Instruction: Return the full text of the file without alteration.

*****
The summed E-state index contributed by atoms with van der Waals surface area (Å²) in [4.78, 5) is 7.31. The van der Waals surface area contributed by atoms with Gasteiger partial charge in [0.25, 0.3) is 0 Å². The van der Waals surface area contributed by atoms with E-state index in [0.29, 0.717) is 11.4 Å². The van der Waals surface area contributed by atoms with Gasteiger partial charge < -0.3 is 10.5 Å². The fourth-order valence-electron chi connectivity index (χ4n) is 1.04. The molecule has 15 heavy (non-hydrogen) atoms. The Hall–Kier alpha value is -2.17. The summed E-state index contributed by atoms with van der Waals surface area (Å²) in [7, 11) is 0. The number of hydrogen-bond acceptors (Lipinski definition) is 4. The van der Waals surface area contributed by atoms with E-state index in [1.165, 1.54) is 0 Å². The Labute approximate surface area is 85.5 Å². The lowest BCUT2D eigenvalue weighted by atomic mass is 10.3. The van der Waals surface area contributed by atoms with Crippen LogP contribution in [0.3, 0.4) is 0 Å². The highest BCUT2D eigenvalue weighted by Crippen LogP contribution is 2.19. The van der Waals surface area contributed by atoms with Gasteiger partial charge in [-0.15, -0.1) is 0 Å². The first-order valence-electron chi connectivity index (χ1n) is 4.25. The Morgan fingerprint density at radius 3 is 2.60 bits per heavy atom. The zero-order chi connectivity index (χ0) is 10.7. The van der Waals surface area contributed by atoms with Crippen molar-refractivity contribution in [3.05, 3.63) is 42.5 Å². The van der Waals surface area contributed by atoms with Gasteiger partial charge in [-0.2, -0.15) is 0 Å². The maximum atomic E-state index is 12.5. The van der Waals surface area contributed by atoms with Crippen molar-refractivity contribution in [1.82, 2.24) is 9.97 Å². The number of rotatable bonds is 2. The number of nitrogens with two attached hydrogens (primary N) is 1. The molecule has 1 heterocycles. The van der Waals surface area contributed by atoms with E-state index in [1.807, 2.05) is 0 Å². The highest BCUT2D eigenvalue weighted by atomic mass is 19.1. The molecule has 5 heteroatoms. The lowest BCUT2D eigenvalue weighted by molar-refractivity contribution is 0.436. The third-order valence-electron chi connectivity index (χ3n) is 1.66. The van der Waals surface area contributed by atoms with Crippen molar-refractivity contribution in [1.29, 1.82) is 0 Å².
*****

The summed E-state index contributed by atoms with van der Waals surface area (Å²) in [4.78, 5) is 7.31. The van der Waals surface area contributed by atoms with Gasteiger partial charge in [0.25, 0.3) is 0 Å². The van der Waals surface area contributed by atoms with E-state index in [0.29, 0.717) is 11.4 Å². The van der Waals surface area contributed by atoms with Gasteiger partial charge < -0.3 is 10.5 Å². The fourth-order valence-electron chi connectivity index (χ4n) is 1.04. The molecule has 15 heavy (non-hydrogen) atoms. The Hall–Kier alpha value is -2.17. The summed E-state index contributed by atoms with van der Waals surface area (Å²) in [7, 11) is 0. The number of hydrogen-bond acceptors (Lipinski definition) is 4. The van der Waals surface area contributed by atoms with E-state index in [1.165, 1.54) is 0 Å². The Labute approximate surface area is 85.5 Å². The lowest BCUT2D eigenvalue weighted by atomic mass is 10.3. The van der Waals surface area contributed by atoms with Crippen LogP contribution in [0.3, 0.4) is 0 Å². The highest BCUT2D eigenvalue weighted by Crippen LogP contribution is 2.19. The van der Waals surface area contributed by atoms with Gasteiger partial charge in [-0.15, -0.1) is 0 Å². The first-order valence-electron chi connectivity index (χ1n) is 4.25. The Morgan fingerprint density at radius 3 is 2.60 bits per heavy atom. The zero-order chi connectivity index (χ0) is 10.7. The van der Waals surface area contributed by atoms with Crippen molar-refractivity contribution in [3.05, 3.63) is 42.5 Å². The van der Waals surface area contributed by atoms with Gasteiger partial charge in [-0.2, -0.15) is 0 Å². The maximum atomic E-state index is 12.5. The van der Waals surface area contributed by atoms with Crippen molar-refractivity contribution in [1.82, 2.24) is 9.97 Å². The number of rotatable bonds is 2. The number of nitrogens with two attached hydrogens (primary N) is 1. The molecule has 1 heterocycles. The van der Waals surface area contributed by atoms with E-state index in [1.807, 2.05) is 0 Å². The highest BCUT2D eigenvalue weighted by atomic mass is 19.1. The molecule has 5 heteroatoms. The lowest BCUT2D eigenvalue weighted by molar-refractivity contribution is 0.436. The third-order valence-electron chi connectivity index (χ3n) is 1.66. The van der Waals surface area contributed by atoms with Crippen molar-refractivity contribution in [1.29, 1.82) is 0 Å².